Often times our questions can illuminate our own biases and unique perspectives of the world. Take advantage of the opportunity to volunteer in a country like Zambia and challenge, or cement, your own beliefs in order to gain a new perspective (here are 10 reasons to volunteer in Zambia if you aren’t convinced).
If you want to make a real difference while volunteering, you need to make a real effort to learn about your host country. Being intellectually curious is a step in the right direction.
8. COMMUNICATE with your host organization.
We sincerely hope the volunteer project you choose keeps you busy, utilizes your skills set, and has realistic and attainable goals. But what if you don’t feel like you are close to accomplishing your objective of making a REAL difference as a volunteer in Africa?
The solution, and the key to making a real difference, is to communicate. Communicate with your on-site partners or whoever oversees international volunteers. Give (respectful) feedback about the projects you are working on and modify your expectations as you continue to better know and understand the organization you are volunteering with.
9. Be proactive.
If you do find yourself in a situation where you have more time to sit around than you’d like, find creative ways to get involved rather than just sitting by idly. If you can’t contribute directly to a project, seek out interactions with locals, develop friendships, review some new words in the local language, teach some local kids a song or play a game.
If you are constantly on the lookout for ways to help out and pitch in, you will be all the more closer to making a REAL difference.
One note in particular for the ladies. Especially for physically demanding volunteer projects that require you to work alongside African men, we encourage you to have a bold, take-charge attitude (while also being culturally sensitive of course). You may need to ask for a turn with the shovel, not once, not twice, but three times, before the men start to take you seriously. Just relish in an opportunity to prove that women are strong and handy, too!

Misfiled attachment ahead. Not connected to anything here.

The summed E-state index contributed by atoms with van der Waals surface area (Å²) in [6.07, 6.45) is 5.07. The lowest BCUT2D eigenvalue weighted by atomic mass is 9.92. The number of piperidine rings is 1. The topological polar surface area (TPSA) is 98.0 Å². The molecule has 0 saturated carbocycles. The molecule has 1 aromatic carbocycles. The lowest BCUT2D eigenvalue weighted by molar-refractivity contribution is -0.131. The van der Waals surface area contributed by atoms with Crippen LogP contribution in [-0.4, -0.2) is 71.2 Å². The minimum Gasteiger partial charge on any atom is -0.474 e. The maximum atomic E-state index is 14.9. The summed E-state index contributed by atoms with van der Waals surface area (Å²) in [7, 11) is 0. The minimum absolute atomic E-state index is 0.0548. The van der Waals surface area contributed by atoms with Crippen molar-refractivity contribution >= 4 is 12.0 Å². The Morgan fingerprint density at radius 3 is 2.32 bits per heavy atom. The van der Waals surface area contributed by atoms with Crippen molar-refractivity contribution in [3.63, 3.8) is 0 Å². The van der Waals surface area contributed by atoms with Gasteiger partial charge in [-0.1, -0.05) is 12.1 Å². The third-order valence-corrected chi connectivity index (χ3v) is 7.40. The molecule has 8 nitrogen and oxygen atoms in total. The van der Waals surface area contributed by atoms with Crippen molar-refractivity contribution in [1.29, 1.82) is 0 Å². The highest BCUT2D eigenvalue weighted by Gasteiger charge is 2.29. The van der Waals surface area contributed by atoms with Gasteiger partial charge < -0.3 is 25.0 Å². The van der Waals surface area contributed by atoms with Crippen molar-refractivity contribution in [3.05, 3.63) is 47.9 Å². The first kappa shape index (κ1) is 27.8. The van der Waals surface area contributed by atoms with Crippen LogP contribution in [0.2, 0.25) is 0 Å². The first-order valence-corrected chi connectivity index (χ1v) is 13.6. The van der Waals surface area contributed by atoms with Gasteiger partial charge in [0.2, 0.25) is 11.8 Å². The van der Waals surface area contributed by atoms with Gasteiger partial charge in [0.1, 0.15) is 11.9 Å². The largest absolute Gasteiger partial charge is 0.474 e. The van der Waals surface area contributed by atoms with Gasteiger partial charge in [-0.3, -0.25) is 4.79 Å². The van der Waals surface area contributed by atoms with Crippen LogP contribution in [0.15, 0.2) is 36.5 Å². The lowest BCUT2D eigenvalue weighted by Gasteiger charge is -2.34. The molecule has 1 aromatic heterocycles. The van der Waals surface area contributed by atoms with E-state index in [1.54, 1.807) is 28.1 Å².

Once you're back home
10. Host a potluck or dinner party.
As you unpack your bags, you’re going to feel a wide range of emotions, just like you did before you left. Gather together a few friends and family for a potluck dinner so you can share your experience with them and field their questions.
Part of making a real difference means bringing your volunteer experience home with you to the people you left behind.
If you’re feeling adventurous, try your hand at making a dish popular in the country where you volunteered. Afterward, make sure to call your friends in your host country to tell them how it went!
11. Read your letter.
Remember that letter you wrote yourself before you left? Do you have the notebook with your thoughts you jotted down during your volunteer experience? Well, it’s finally time to open up that letter and read it out loud.
What has changed since you left? Did you do everything you set out to before volunteering? How does your letter compare to the notes you took while you were volunteering in Africa?
You're now ready to make a REAL difference as a volunteer in Africa
GoAbroad features thousands of opportunities for you to volunteer abroad in Africa. Take time to explore the different sectors you can volunteer in and learn about the country where you plan on giving back. By adopting some of the tips listed above, you’re sure to not only have a satisfying volunteer experience, you’ll also make a REAL difference.